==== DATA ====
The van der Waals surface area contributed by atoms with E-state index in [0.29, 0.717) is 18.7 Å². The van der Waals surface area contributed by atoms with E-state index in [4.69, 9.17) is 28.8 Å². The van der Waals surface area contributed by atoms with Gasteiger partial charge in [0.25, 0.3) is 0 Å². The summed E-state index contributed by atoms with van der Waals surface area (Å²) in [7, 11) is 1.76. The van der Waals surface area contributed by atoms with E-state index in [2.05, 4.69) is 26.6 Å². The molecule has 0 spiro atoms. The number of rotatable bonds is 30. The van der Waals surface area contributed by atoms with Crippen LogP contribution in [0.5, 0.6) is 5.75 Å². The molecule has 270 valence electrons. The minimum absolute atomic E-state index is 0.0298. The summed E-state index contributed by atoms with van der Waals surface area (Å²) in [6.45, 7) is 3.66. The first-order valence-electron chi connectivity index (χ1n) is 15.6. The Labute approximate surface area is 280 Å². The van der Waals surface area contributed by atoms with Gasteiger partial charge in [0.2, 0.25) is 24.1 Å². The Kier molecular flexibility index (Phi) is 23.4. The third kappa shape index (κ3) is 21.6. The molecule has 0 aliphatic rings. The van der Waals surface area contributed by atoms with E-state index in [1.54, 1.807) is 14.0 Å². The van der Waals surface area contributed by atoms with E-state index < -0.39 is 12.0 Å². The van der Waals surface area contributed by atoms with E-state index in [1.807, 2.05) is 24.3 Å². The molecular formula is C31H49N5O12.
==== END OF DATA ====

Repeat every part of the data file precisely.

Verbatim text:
The van der Waals surface area contributed by atoms with E-state index in [0.29, 0.717) is 18.7 Å². The van der Waals surface area contributed by atoms with E-state index in [4.69, 9.17) is 28.8 Å². The van der Waals surface area contributed by atoms with Gasteiger partial charge in [0.25, 0.3) is 0 Å². The summed E-state index contributed by atoms with van der Waals surface area (Å²) in [7, 11) is 1.76. The van der Waals surface area contributed by atoms with E-state index in [2.05, 4.69) is 26.6 Å². The molecule has 0 spiro atoms. The number of rotatable bonds is 30. The van der Waals surface area contributed by atoms with Crippen LogP contribution in [0.5, 0.6) is 5.75 Å². The molecule has 270 valence electrons. The minimum absolute atomic E-state index is 0.0298. The summed E-state index contributed by atoms with van der Waals surface area (Å²) in [6.45, 7) is 3.66. The first-order valence-electron chi connectivity index (χ1n) is 15.6. The Labute approximate surface area is 280 Å². The van der Waals surface area contributed by atoms with Gasteiger partial charge in [0.2, 0.25) is 24.1 Å². The Kier molecular flexibility index (Phi) is 23.4. The third kappa shape index (κ3) is 21.6. The molecule has 0 aliphatic rings. The van der Waals surface area contributed by atoms with E-state index in [1.54, 1.807) is 14.0 Å². The van der Waals surface area contributed by atoms with E-state index < -0.39 is 12.0 Å². The van der Waals surface area contributed by atoms with E-state index in [1.807, 2.05) is 24.3 Å². The molecular formula is C31H49N5O12.